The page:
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Posted on Aug 24, 2007 in Electronic Games, Front Page Features

CrossCut Games Interview

By James Lombardi

ACG: How crucial has being able to get out to Conventions and get public play testers been in the development process for Galactic Emperor?

Adam: Play testing is all-important. The play testing we do spirals out from close folks – friends, family, local game groups – out to larger groups – smaller conventions, game stores – and then out to very large groups such as national conventions like Origins and GenCon. But all testing is crucial to a good game. The local testing we do – it’s tough because they have to put up with all the bad ideas! Politician in our game has changed many times always due to play testing and one time, it was this kind of complex voting scheme. It just didn’t work at all, but our poor local play tests had to put up with it. But without that testing, you just can’t tell by looking at the idea on paper. Some things sound better than they play.

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ACG: What are some of the key challenges producing a board game as an independent developer?

Adam: Probably the biggest challenge is figuring out how to get it all done. There’s a ton of details involved that go way beyond a good idea and a prototype. And then there are so many details to going from concept to final product in stores – things like professional artwork, manufacturing negotiations, distribution contracts and wrangling, sales and marketing – even things like having to get a UPC barcode on the box. And trying to juggle all of the business parts with the creative parts – it’s really a huge challenge. Any of these moving parts can destroy any other part. Great product, bad manufacturing – you’re done. Great manufacturing, no distribution – you’re done. And being an Indie, you don’t have any of this done for you unless you get picked up by some larger publishers – which some might argue makes you not really a true Indie any longer.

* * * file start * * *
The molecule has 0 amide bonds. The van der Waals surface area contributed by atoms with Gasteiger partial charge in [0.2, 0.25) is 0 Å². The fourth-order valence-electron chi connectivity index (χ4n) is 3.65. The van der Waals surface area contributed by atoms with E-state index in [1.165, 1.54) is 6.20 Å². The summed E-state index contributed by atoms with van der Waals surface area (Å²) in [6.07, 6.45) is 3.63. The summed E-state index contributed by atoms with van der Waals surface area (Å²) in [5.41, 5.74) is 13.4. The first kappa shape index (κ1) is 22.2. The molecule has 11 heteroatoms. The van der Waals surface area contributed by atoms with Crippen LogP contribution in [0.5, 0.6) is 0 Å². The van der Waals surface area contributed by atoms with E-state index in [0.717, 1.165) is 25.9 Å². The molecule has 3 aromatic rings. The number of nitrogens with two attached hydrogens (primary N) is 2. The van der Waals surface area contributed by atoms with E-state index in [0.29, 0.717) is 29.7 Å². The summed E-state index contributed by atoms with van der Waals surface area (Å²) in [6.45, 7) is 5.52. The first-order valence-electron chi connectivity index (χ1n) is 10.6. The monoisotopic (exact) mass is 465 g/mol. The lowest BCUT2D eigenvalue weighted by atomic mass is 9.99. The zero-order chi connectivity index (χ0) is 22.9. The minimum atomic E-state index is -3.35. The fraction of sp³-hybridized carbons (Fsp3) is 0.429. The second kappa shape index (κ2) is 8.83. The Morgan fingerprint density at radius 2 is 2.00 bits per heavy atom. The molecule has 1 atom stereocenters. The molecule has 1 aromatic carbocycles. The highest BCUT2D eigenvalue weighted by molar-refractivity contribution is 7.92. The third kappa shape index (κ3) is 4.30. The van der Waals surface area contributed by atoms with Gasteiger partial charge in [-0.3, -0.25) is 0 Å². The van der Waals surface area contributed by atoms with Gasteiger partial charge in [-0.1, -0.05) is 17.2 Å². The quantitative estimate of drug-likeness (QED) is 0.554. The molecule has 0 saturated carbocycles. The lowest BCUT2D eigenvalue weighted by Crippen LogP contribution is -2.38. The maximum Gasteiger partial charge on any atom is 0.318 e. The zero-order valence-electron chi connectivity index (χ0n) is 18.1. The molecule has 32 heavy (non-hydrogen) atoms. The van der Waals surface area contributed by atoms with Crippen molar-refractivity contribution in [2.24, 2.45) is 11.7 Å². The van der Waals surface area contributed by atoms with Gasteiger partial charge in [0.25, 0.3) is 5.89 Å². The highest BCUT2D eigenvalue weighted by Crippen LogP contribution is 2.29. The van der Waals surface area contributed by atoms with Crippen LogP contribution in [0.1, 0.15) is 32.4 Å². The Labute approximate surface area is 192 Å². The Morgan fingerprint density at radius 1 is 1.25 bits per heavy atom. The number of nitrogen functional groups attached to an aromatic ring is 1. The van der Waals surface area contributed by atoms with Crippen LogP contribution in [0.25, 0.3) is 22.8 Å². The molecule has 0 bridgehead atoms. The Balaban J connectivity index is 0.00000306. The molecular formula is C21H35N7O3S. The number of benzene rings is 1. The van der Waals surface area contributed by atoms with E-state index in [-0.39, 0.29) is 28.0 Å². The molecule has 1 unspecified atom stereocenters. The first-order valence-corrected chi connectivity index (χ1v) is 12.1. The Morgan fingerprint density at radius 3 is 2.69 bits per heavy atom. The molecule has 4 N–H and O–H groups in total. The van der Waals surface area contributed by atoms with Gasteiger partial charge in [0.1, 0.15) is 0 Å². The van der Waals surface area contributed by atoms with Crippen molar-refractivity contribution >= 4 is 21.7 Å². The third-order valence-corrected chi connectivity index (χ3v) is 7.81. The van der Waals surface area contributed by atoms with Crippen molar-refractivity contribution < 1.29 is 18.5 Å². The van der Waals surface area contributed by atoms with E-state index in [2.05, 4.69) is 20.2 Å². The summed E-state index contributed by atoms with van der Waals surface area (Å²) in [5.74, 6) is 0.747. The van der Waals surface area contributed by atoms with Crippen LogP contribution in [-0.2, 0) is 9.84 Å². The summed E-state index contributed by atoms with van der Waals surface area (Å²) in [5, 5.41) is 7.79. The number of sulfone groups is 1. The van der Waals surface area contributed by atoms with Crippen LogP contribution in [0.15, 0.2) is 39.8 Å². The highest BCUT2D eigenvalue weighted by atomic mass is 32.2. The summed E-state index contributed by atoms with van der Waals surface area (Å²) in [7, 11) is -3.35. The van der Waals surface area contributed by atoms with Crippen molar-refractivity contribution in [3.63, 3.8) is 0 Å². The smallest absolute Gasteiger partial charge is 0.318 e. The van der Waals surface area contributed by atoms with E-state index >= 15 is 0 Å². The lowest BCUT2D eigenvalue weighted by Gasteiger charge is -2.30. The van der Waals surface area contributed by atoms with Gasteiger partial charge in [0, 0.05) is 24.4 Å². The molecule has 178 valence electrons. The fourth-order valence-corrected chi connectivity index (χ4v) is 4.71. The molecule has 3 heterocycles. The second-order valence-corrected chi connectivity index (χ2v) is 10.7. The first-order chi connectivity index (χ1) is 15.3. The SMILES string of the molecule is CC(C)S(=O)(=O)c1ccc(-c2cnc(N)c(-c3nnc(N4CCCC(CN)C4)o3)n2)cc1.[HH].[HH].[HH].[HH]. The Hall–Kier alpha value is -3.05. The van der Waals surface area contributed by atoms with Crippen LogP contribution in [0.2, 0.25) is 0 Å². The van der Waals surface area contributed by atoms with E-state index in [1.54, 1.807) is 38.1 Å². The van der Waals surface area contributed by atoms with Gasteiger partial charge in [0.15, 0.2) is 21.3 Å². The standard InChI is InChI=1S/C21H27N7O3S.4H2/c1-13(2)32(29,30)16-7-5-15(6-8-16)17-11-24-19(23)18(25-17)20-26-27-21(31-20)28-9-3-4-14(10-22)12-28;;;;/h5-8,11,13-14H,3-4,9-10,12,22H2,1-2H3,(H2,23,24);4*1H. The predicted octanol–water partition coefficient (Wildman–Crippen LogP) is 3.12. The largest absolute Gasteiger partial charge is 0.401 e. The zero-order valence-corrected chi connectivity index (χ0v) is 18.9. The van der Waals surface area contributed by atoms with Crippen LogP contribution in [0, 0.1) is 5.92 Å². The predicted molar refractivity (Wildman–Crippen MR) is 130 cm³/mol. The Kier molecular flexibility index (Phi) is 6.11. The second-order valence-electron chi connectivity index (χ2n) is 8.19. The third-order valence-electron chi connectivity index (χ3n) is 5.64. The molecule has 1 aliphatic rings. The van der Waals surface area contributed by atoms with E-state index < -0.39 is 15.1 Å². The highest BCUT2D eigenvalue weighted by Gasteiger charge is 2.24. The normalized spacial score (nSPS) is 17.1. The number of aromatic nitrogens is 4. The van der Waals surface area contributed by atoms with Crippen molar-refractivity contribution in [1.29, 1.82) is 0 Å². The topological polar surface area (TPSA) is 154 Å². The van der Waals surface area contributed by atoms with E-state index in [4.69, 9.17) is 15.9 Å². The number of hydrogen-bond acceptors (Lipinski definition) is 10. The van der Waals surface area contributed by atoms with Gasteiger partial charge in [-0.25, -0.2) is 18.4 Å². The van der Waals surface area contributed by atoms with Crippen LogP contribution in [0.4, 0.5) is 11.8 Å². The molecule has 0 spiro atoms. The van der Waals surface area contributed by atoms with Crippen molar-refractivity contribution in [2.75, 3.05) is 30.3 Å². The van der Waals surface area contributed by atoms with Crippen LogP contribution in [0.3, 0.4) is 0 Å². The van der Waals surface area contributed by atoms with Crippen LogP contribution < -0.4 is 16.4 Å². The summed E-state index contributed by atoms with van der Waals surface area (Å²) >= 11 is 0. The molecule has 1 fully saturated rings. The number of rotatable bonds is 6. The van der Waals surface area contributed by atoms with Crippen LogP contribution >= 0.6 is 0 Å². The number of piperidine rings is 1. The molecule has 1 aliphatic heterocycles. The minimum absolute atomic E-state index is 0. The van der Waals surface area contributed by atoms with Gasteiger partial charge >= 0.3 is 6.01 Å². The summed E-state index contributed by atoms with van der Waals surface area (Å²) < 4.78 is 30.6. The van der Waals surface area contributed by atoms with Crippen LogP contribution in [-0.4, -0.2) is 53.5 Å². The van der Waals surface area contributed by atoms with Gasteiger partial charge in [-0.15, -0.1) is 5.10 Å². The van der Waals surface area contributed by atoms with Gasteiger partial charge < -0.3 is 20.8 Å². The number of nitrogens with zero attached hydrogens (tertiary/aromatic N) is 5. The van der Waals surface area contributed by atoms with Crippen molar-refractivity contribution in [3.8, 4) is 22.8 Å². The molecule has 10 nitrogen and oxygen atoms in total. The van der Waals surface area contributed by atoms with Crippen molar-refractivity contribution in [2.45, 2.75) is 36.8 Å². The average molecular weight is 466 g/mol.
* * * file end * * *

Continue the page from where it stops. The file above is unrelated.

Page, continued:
ACG: As you hopefully near the end of the development cycle for Galactic Emperor and get it pushed out to a manufacturer, what advice can you give to an aspiring board game creator?

Adam: You need to get into the board game scene with both feet – find the web sites that fit you, listen to the pod casts, play lots of games, and find communities to work with. Don’t give up, but listen to feedback! If someone says some part of your game stinks – it probably does. Each play tester represents thousands of others. But balance that with a clear vision of what you want the game to be because you simply can’t implement every suggestion.

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